ISBN: 029580646X
Category: History
Page: 312
View: 9413
Forests Are Gold examines the management of Vietnam's forests in the tumultuous twentieth century�from French colonialism to the recent transition to market-oriented economics�as the country united, prospered, and transformed people and landscapes. Forest policy has rarely been about ecology or conservation for nature�s sake, but about managing citizens and society, a process Pamela McElwee terms �environmental rule.� Untangling and understanding these practices and networks of rule illuminates not just thorny issues of environmental change, but also the birth of Vietnam itself.

Nature Next Door

Cities and Trees in the American Northeast
Author: Ellen Stroud
Publisher: University of Washington Press
ISBN: 0295804459
Category: Nature
Page: 192
View: 5768
The once denuded northeastern United States is now a region of trees. Nature Next Door argues that the growth of cities, the construction of parks, the transformation of farming, the boom in tourism, and changes in the timber industry have together brought about a return of northeastern forests. Although historians and historical actors alike have seen urban and rural areas as distinct, they are in fact intertwined, and the dichotomies of farm and forest, agriculture and industry, and nature and culture break down when the focus is on the history of Northeastern woods. Cities, trees, mills, rivers, houses, and farms are all part of a single transformed regional landscape. In an examination of the cities and forests of the northeastern United States-with particular attention to the woods of Maine, New Hampshire, Pennsylvania, and Vermont-Ellen Stroud shows how urbanization processes there fostered a period of recovery for forests, with cities not merely consumers of nature but creators as well. Interactions between city and hinterland in the twentieth century Northeast created a new wildness of metropolitan nature: a reforested landscape intricately entangled with the region's cities and towns.

Private or Socialistic Forestry?

Forest Transition in Finland vs. Deforestation in the Tropics
Author: Matti Palo,Erkki Lehto
Publisher: Springer Science & Business Media
ISBN: 9048138965
Category: Technology & Engineering
Page: 464
View: 6342
While deforestation continues at an alarming rate around the world, discussions on the range of underlying causes continue. The premise is that studying successful transitions from deforestation to sustainable forestry ex post in Finland can provide novel insights into how deforestation in the tropics might be reduced in the future. Our fundamental question here is why Finland succeeded to stop deforestation for a century ago and why not the same is feasible in the contemporary tropical countries? This book presents a novel integrated theory within which this case study on Finland and contemporary modeling of underlying causes of tropical deforestation are developed. Finland remains the world’s second largest net exporter of forest products, while maintaining the highest forest cover in Europe. A transition from deforestation to sustainable industrial forestry took place in Finland during the first part of the 20th century. The underlying causes of this transition are compared via our theory with deforestation in 74 contemporary tropical countries. Both appear similar and support our theory. The interaction of public policies and market institutions has appeared to be critical during this transition. The study’s findings suggest that private forest ownership with a continuous increase in the real value of forests and alleviation of poverty under non-corruptive conditions has been a necessary, but not a sufficient, condition for this transition. In a parallel way public policies have also proved to be a necessary, but not sufficient, condition in this transition. The conclusion is that socialistic forestry along with corruption is artificially maintaining too low values in the tropical forests. The opportunity cost of sustainable forestry remains too high and deforestation by extensification of agriculture therefore continues. The prevailing socialistic forestry with dominating public forest ownership is by purpose maintaining administratively set low stumpage prices leading to low value of forests, wide corruption and continuous forest degradation and deforestation. An effective remedy – to raise the value of forests - is found to be within forestry.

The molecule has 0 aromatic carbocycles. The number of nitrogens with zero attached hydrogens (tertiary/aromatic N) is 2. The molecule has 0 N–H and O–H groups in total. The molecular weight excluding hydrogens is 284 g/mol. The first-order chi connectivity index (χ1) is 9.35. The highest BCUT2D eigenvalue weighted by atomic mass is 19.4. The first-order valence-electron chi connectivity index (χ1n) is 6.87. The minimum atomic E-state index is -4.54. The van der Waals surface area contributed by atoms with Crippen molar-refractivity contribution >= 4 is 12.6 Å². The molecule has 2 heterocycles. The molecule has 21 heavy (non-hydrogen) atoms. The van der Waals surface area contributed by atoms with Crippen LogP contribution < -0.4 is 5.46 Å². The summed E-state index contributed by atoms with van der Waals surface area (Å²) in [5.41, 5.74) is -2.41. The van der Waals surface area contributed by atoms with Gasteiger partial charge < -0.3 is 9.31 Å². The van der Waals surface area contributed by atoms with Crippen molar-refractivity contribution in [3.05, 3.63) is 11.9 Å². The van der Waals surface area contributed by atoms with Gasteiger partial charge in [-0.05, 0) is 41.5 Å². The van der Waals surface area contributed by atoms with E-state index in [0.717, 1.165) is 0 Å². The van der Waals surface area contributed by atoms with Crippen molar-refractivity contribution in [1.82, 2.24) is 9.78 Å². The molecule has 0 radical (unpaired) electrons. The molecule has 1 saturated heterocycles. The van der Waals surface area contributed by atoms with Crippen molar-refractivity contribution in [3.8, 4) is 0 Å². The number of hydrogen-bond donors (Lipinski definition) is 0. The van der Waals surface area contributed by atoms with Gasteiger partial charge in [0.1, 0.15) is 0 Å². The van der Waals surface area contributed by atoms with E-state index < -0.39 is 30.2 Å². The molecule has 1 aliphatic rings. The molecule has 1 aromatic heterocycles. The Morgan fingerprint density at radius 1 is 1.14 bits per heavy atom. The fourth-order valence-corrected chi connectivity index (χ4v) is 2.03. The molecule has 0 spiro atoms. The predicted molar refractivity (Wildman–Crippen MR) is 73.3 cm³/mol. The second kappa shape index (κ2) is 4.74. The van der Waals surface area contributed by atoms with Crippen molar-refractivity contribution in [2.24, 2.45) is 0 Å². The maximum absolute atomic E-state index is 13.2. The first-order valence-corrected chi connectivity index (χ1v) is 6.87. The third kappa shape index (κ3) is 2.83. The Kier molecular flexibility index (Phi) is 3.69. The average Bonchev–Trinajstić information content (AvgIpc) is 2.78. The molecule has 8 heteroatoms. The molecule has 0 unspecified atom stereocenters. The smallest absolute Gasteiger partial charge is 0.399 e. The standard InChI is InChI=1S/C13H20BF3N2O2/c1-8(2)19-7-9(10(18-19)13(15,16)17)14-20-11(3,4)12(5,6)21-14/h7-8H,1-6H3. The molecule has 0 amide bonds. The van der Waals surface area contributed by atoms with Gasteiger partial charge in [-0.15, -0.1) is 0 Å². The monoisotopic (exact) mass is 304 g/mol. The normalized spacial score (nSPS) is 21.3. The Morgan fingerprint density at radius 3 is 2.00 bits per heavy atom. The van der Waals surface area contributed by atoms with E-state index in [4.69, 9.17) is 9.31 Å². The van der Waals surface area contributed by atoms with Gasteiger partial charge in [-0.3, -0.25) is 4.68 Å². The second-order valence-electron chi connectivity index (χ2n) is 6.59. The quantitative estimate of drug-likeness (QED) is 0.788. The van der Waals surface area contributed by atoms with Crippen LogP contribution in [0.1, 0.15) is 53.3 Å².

Forest Recollections

Wandering Monks in Twentieth-Century Thailand
Author: Kamala Tiyavanich
Publisher: University of Hawaii Press
ISBN: 9780824817817
Category: Religion
Page: 410
View: 9025
Combining interviews and biographies with archive materials and ephemeral popular literature, this text documents the monastic lives of three generations of forest-dwelling ascetics and challenges the stereotype of Thai Buddhism.


Author: Food and Agriculture Organization of the United Nations
Publisher: Food & Agriculture Org.
ISBN: 9251092087
Category: Nature
Page: 126
View: 8267
Forests and trees support sustainable agriculture. They stabilize soils and climate, regulate water flows, give shade and shelter, and provide a habitat for pollinators and the natural predators of agricultural pests. They also contribute to the food security of hundreds of millions of people, for whom they are important sources of food, energy and income. Yet, agriculture remains the major driver of deforestation globally, and agricultural, forestry and land policies are often at odds. State of the World’s Forests (SOFO) 2016 shows that it is possible to increase agricultural productivity and food security while halting or even reversing deforestation, highlighting the successful efforts of Costa Rica, Chile, the Gambia, Georgia, Ghana, Tunisia and Viet Nam. Integrated land-use planning is the key to balancing land uses, underpinned by the right policy instruments to promote both sustainable forests and agriculture.